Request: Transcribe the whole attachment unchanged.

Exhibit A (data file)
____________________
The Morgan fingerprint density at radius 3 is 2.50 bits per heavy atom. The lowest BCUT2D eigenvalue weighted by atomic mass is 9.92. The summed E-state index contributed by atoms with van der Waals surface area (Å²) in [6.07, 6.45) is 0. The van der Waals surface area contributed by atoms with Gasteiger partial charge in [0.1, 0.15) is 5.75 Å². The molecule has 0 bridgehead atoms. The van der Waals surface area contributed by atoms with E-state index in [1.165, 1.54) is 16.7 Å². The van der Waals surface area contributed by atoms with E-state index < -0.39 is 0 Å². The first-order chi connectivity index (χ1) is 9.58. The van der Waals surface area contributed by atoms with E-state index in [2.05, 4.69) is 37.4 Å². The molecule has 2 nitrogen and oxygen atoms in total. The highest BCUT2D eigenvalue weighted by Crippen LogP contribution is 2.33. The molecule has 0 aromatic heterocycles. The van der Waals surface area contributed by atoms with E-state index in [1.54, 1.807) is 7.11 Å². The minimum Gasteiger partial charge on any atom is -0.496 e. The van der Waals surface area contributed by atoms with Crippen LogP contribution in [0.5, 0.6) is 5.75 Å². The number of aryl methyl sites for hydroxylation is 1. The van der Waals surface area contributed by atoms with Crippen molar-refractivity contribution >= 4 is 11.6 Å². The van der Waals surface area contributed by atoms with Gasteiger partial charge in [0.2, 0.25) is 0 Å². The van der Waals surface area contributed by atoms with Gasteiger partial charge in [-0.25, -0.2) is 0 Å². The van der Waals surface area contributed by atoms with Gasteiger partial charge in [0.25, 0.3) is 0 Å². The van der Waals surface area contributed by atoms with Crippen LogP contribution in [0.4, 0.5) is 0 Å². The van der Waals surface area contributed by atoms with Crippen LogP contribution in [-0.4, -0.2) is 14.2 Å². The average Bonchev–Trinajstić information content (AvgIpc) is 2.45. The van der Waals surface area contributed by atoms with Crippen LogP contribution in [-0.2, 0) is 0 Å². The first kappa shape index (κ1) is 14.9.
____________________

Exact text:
The Morgan fingerprint density at radius 3 is 2.50 bits per heavy atom. The lowest BCUT2D eigenvalue weighted by atomic mass is 9.92. The summed E-state index contributed by atoms with van der Waals surface area (Å²) in [6.07, 6.45) is 0. The van der Waals surface area contributed by atoms with Gasteiger partial charge in [0.1, 0.15) is 5.75 Å². The molecule has 0 bridgehead atoms. The van der Waals surface area contributed by atoms with E-state index in [1.165, 1.54) is 16.7 Å². The van der Waals surface area contributed by atoms with E-state index < -0.39 is 0 Å². The first-order chi connectivity index (χ1) is 9.58. The van der Waals surface area contributed by atoms with E-state index in [2.05, 4.69) is 37.4 Å². The molecule has 2 nitrogen and oxygen atoms in total. The highest BCUT2D eigenvalue weighted by Crippen LogP contribution is 2.33. The molecule has 0 aromatic heterocycles. The van der Waals surface area contributed by atoms with E-state index in [1.54, 1.807) is 7.11 Å². The minimum Gasteiger partial charge on any atom is -0.496 e. The van der Waals surface area contributed by atoms with Crippen LogP contribution in [0.5, 0.6) is 5.75 Å². The number of aryl methyl sites for hydroxylation is 1. The van der Waals surface area contributed by atoms with Crippen molar-refractivity contribution >= 4 is 11.6 Å². The van der Waals surface area contributed by atoms with Gasteiger partial charge in [0.2, 0.25) is 0 Å². The van der Waals surface area contributed by atoms with Gasteiger partial charge in [-0.25, -0.2) is 0 Å². The van der Waals surface area contributed by atoms with Gasteiger partial charge in [0.25, 0.3) is 0 Å². The van der Waals surface area contributed by atoms with Crippen LogP contribution in [0.4, 0.5) is 0 Å². The van der Waals surface area contributed by atoms with Crippen LogP contribution in [-0.4, -0.2) is 14.2 Å². The average Bonchev–Trinajstić information content (AvgIpc) is 2.45. The van der Waals surface area contributed by atoms with Crippen LogP contribution in [-0.2, 0) is 0 Å². The first kappa shape index (κ1) is 14.9.